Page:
St. Louis Cardinals 2014 Preview: Out Percentage, the negative flip side of OBP

"We're awesome at not making outs. High five!"

Baseball is a game in which even the most successful batters fail the majority of the time, so let's focus on the negative.

Reaching base safely is the most important thing a batter can do. There are varying degrees of success in doing so, from a walk to a homer, but a batsman's goal boiled down to its essence is to get on base. This is perhaps best recognized by approaching a plate appearance from the pitcher's point of view. What is the pitcher's goal? To induce an out.

If the pitcher's goal every time he throws a pitch is to generate an out, the most desirable offensive players are those that are difficult to get out. As batters, they have high on-base percentages (OBP). Put another way, they have low out percentages (OutP). You won't find OutP on a baseball stats website, because I made it up. I think looking at the negative flip side of OBP helps give us some perspective on how important that skill is in the game of baseball.

2013_--_mlb_--_non-pitchers_--_obp___outp_--_pie_chart

MLB players who aren't pitchers reached base safely at a .322 clip last year. That is, they made outs 67.8% of the time they took a PA. At 65.8%, St. Louis position players made outs last year at a far lower rate than MLB non-pitchers as a whole. The following chart shows how the various teams, including the Cards, fared in OutP a year ago.

2014

As you can see, a season ago, the non-pitcher St. Louis Cardinals had the third-lowest OutP in all of baseball. The following graph contains the individual non-pitcher Cardinals' OutP. For the sake of comparison, it also includes the MLB non-pitcher OutP and the St. Louis team non-pitcher OutP.

2013_--_outp_--_stl_individual_vs

The only regulars from last year's St. Louis club who made outs at a rate higher than the MLB average were Pete Kozma and Daniel Descalso, the players who shared shortstop duties. Impressively, the vast majority of 2013 Cardinals position players made outs at a rate below the non-pitcher MLB collective rate. El Birdos' NL-leading runs-scored total (which also tied the A's for third overall in MLB) rested on a foundation of being difficult to get out.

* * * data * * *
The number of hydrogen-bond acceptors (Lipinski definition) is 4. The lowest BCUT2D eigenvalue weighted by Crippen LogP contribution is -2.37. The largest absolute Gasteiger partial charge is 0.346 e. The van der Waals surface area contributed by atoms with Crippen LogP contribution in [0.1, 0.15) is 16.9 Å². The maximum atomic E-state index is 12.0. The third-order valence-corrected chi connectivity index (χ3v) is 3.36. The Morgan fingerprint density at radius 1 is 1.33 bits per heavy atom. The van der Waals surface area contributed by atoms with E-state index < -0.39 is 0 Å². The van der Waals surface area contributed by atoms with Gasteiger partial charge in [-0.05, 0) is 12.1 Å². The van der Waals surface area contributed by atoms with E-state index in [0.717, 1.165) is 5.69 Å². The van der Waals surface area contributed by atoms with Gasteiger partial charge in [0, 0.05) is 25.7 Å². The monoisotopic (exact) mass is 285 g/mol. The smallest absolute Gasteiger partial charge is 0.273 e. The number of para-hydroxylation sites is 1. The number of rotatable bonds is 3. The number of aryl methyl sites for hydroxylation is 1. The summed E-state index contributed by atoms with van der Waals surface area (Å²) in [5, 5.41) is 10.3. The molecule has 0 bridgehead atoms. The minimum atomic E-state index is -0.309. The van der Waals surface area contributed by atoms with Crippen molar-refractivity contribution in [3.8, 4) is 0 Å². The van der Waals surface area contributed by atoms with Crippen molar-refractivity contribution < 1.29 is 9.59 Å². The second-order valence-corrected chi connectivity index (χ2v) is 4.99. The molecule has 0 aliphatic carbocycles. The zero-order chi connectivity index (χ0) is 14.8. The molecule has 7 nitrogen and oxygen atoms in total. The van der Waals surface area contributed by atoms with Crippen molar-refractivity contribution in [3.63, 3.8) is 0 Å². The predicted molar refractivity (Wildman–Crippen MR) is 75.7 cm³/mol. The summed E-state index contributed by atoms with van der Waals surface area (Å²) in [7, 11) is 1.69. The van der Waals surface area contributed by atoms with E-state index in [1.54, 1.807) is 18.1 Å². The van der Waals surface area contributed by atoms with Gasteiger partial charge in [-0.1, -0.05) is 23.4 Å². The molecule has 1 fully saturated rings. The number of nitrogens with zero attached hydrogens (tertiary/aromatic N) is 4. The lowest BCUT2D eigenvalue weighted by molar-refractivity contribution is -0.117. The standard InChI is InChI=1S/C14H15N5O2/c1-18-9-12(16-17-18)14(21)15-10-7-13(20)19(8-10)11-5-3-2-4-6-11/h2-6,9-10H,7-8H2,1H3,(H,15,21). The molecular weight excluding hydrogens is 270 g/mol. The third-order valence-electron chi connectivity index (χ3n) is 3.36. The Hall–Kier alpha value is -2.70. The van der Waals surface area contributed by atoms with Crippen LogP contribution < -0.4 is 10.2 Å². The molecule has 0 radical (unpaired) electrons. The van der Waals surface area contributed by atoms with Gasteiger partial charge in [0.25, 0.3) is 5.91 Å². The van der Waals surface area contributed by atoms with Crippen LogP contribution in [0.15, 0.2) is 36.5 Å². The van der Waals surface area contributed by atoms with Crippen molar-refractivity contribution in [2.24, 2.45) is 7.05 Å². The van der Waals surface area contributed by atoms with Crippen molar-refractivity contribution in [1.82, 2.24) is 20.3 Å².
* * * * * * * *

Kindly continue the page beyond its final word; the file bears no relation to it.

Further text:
This year, the cast of characters will be a bit different. Will the Cards be able to maintain their difficult-to-get-out ways?

To see what we might expect in the season to come, I decided to use the various projection systems. I took an average of various projections for each Cardinals player with a chance to open the year on the 25-man roster (and Oscar Taveras). I used the averaged projection to calculate each player's forecasted OutP. Then I put them in the following graph, which compares them to the MLB and Cardinals 2013 OutP rates.

Yadi_--_outp_--_2014_individual_avg_projections_vs

Bourjos, Wong, Adams, and Peralta will likely comprise half the Cards' non-pitcher starting lineup for many games this year. According to an average of the various 2014 projections, these players will give the opposing pitcher an out more often than the 2013 MLB average. Except for shortstop, which will likely see outs made at a far lesser rate by Jhonny Peralta in 2014 than the out-making black hole of Kozma and Descalso a year ago, St. Louis will be starting players who make outs at a higher rate than the club got at their respective positions during last season's 97-win campaign. A lot has been made about the Cards' power-hitting as we near opening day. Perhaps there should be more concern about how much more often they'll be giving the opposition an out.

Correction: The original chart comparing 2014 averaged projections and the 2013 MLB and St. Louis totals did not include Yadier Molina. It has been corrected to included the Cardinals catcher.

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